As shopping malls replace independent stores across the globe at a dizzying pace, we should pause to consider a number of vexing critical thinking questions: What types of things can a person buy at the shopping mall these days? What are the hidden webs of economic interdependencies that we find ourselves caught up in when we consume goods, objects, and experiences purchased at the mall, ? What kind of place is the mall — public and democratic, or private, heavily surveilled, and anything but public?
As an emblem of late capitalism and an aspect of what Ortega Y Gasset referred to as “our collective habits,” malls represent the simulacra traces of what once were vibrant shopping districts in central cities. Many urban centers in cities across New Jersey have lost their shoppers to the numerous hyper-malls proliferating across the landscape. Independent entrepreneurs simply cannot compete with corporate chains who reproduce clones of the greatest-hits elements of their stores in malls across the country (and internationally). “You won’t believe this,” a friend shrieked into his cell phone not too long ago, “I’m in Trieste in Italy and I’m standing in front of The Body Shop.”
In many cases, we no longer have a choice between the older, traditional shopping districts or the malls; malls are imposed on us as a central aspect of contemporary living. While the world has grown larger as a consequence of the internet, our down-on-the-ground shopping choices have become fewer. In a city like Jersey City, the vibrant life of the central square was greatly affected by the construction of the Newport Center mall a mile away. The life on the street, so important to the health of the neighborhood, dissolved as shoppers just stopped coming to Journal Square. The thousands of micro-interactions as friends and neighbors stopped to greet each other just simply vanished. Opening a mall reconfigures the social life of the city.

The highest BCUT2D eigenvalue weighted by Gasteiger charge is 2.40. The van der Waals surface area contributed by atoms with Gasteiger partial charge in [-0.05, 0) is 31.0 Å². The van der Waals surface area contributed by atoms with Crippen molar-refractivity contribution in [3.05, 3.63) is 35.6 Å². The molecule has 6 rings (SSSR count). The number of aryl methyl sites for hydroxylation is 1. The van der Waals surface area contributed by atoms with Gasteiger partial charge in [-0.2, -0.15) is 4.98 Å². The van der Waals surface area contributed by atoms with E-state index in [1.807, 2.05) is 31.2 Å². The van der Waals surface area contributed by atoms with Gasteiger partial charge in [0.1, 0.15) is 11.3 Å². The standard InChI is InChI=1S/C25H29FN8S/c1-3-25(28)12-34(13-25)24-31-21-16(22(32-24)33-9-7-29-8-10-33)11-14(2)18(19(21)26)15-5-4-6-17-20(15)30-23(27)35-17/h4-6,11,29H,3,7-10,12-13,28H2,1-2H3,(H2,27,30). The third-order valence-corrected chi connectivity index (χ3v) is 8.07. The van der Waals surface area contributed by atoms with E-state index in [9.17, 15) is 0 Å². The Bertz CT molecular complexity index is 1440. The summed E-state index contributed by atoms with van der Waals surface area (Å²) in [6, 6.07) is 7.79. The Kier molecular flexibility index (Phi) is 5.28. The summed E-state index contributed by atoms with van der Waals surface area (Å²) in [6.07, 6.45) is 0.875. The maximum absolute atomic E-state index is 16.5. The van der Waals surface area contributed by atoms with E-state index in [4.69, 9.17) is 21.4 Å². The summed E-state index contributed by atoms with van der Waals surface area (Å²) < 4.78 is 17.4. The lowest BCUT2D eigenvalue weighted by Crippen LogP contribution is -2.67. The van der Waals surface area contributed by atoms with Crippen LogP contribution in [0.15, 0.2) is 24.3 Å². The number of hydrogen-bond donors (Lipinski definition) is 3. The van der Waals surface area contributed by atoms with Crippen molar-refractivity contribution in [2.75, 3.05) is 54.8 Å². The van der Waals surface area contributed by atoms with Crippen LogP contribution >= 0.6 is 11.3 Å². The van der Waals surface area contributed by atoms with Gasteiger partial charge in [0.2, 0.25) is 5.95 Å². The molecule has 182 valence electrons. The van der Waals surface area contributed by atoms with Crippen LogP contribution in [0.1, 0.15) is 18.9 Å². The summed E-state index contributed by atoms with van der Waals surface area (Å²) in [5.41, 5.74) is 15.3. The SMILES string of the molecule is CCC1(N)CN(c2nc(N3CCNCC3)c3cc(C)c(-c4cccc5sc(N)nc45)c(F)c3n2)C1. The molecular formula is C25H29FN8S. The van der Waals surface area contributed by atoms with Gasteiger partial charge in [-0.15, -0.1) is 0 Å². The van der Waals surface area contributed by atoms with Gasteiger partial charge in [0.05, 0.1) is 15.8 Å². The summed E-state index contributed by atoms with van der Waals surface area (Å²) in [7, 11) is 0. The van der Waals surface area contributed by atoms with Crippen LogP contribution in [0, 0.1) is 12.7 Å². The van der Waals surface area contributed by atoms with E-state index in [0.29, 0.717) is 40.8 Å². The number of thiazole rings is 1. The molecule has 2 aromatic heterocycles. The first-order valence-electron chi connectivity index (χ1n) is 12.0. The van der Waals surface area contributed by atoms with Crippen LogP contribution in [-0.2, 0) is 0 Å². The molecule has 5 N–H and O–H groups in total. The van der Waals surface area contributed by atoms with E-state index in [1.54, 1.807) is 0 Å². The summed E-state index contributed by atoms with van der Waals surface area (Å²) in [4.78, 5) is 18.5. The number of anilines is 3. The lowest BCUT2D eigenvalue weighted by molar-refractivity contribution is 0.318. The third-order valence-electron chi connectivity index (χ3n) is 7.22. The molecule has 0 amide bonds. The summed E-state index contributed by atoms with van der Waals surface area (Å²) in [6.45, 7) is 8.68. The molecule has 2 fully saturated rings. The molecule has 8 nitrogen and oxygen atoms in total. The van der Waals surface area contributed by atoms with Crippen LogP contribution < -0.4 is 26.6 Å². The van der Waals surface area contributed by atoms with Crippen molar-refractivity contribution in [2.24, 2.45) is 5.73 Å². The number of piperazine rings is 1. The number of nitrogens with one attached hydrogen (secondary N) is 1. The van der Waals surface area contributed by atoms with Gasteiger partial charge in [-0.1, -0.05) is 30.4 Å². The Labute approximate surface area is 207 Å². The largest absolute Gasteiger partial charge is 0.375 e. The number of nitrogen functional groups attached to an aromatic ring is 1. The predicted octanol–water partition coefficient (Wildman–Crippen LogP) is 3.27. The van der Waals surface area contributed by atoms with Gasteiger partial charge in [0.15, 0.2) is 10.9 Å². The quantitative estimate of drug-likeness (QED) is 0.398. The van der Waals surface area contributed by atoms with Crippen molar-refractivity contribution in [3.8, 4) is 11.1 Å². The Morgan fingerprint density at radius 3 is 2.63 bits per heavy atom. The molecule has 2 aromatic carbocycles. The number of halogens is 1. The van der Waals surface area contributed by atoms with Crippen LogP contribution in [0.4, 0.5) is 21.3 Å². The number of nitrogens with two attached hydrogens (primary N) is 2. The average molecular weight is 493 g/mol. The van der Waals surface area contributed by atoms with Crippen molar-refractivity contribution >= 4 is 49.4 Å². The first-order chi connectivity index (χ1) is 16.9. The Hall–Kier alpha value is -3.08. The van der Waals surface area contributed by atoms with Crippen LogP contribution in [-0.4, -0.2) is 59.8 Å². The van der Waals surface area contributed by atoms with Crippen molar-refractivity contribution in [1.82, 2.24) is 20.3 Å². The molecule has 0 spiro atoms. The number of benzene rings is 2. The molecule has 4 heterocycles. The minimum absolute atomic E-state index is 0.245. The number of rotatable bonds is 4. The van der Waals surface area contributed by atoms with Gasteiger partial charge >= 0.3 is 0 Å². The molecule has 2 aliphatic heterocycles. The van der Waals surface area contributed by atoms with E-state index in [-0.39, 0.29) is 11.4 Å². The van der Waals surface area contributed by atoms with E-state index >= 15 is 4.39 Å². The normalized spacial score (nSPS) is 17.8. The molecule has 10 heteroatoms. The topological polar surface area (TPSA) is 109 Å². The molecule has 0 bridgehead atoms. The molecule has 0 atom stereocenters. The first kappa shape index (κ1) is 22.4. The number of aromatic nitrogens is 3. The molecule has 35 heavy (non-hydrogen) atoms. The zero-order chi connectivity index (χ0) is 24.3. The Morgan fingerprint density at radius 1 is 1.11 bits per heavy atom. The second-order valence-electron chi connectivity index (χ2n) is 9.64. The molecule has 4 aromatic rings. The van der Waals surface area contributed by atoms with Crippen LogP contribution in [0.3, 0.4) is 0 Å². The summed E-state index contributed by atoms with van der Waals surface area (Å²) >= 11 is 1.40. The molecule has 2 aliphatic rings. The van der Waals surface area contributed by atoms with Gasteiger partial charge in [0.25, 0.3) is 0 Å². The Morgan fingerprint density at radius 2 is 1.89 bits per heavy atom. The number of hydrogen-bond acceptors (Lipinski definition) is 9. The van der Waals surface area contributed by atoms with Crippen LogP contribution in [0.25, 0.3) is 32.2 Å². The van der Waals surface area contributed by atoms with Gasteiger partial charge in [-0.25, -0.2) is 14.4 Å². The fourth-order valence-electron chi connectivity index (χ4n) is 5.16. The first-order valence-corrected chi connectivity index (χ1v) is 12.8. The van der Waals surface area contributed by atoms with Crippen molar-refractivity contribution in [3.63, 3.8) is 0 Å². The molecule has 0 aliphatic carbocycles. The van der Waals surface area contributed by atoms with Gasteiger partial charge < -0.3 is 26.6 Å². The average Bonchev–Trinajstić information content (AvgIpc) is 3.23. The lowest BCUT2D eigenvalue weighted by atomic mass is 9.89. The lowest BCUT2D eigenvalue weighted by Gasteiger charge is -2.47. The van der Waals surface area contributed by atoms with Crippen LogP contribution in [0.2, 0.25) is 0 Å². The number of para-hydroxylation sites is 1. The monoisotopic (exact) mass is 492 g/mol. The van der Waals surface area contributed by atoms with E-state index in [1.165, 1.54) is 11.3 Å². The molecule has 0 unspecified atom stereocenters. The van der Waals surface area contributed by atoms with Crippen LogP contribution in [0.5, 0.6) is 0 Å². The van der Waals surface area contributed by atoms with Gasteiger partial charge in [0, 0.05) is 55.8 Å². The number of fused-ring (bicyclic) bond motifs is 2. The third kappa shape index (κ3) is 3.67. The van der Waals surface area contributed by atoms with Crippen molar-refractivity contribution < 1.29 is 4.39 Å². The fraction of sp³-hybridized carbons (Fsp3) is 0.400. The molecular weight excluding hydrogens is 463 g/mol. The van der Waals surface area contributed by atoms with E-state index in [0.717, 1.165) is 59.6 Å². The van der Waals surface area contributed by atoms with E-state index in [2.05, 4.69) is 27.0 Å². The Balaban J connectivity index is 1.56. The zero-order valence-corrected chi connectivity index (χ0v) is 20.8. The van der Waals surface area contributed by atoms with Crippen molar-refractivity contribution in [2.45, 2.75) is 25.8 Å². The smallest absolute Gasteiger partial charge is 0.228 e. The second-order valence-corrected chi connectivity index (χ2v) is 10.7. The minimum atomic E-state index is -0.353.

The decades after the second World War saw the rise of the modern shopping mall and the ubiquitous strip malls that line secondary highways such as Route 22 in New Jersey. They occupy a central space in the middle of middle-class life. Malls seem to be everywhere these days and they come in variety of shapes and sizes. “Some malls now look like European villages or Mexican Haciendas,” writes Jennifer Price in Cronon’s Uncommon Ground collection, “they are places out of place.” Her concern turns on the notion that malls are places to find all those “things people really don’t need.”
James Howard Kunstler includes malls and strip malls on his short list of those aspects of the built environment known for their “stupefying ugliness.” The more of these we build, he argues, the more we end up with a “soul-less, centerless, demoralizing mess…[w]e need a new model for the environment of everyday America.” Read “Home from Nowhere” and you will begin to notice that there are no windows on that new Macy’s department store and that the Walgreens at the end of the strip is ugly as sin.
“Private interests,” laments Setha Low “take over public space in countless ways.” Surveillance and selection processes at the mall ensure that only certain kinds of people use the space of the 21st-century public square. Low has a point: the shift towards privatization of shopping areas impoverishes the public realm.